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Tool | September 2014

State-by-State Guide to Taxes on Retirees

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Arizona

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The Bottom Line
Map of Arizona

TAX-FRIENDLY

One of Kiplinger's top ten most tax-friendly states for retirees, the Grand Canyon State is a major retirement destination, with plenty of sunshine and a low personal income tax rate that tops out at 4.54%. Social Security benefits are exempt, as is up to $2,500 of some retirement income. Although Arizona's statewide sales tax is 5.6%, when combined with local rates it can top 12%. There is no inheritance tax or estate tax.

State Sales Tax

Arizona's state sales tax is 5.6%. Counties and cities can add to that, with the highest combined levy an additional 7.125%. Arizona does not tax food for home consumption or drugs prescribed by a licensed physician or dentist. However, most cities in Arizona levy a tax on food for home consumption.

Income Tax Range

Low: 2.59% (on up to $20,000 of taxable income for married joint filers and up to $10,000 for all others)

High: 4.54% (on more than $300,000 of taxable income for married joint filers and more than $150,000 for all others)

Social Security

Benefits are not taxed.

Exemptions for Other Retirement Income

Railroad Retirement benefits are exempt. Up to $2,500 total of military, civil-service, and Arizona state and local government pensions are also exempt. Out-of-state government pensions are fully taxed.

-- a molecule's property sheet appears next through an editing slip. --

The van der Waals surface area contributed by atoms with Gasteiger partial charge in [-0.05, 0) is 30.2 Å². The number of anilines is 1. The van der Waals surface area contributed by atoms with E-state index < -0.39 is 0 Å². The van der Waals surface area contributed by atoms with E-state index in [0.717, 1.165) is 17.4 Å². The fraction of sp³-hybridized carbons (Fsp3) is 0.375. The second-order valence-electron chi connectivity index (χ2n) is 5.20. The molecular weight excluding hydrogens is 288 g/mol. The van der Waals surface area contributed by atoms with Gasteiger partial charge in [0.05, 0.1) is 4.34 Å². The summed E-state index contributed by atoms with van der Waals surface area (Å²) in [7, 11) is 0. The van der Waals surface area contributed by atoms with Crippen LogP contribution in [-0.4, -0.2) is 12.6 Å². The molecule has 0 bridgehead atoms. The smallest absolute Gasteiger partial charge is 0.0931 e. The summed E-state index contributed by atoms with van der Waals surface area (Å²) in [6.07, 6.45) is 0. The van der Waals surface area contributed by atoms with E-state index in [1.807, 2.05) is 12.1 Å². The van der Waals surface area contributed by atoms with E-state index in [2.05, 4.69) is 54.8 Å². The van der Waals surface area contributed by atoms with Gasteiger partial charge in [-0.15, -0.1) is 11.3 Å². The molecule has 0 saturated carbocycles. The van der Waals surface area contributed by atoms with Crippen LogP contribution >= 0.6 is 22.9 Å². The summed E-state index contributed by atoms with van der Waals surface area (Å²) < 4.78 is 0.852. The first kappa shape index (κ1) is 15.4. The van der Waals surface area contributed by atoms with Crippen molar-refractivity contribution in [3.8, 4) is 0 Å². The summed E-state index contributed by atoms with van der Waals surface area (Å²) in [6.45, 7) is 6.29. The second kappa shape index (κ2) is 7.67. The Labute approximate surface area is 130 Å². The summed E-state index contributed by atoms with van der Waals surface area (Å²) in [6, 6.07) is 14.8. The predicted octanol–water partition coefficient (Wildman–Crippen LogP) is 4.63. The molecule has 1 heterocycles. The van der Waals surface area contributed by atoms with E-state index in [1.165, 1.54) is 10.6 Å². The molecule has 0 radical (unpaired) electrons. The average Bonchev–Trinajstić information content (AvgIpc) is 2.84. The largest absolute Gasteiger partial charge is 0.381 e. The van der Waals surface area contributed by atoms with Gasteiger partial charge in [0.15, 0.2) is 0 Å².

Property Taxes

There is no state property tax. Tax jurisdictions set tax rates, which vary considerably from one area to another.

Median property tax on the state's median home value of $187,700 is $1,356, according to the Tax Foundation.

Tax breaks for seniors: Single homeowners and renters 65 and older who earn $3,750 or less and married couples who earn $5,500 or less are eligible for a property tax credit.

Homeowners who are at least 70 years old, have either resided in their primary residence for at least six years or have lived in the state for at least ten years, and do not receive more than $10,000 of taxable income per year can defer their property taxes.

Homeowners who are at least 65 years old, have resided in their primary residence for at least two years and fall below certain income limits (for 2014, one owner of a property must have total income of $34,608 or less, and multiple owners of a property must have income of $43,260 or less) can apply to the assessor by September 1 to have the valuation of their property frozen for three years. The freeze can be renewed every third year.

Inheritance and
Estate Taxes

There is no inheritance tax or estate tax.

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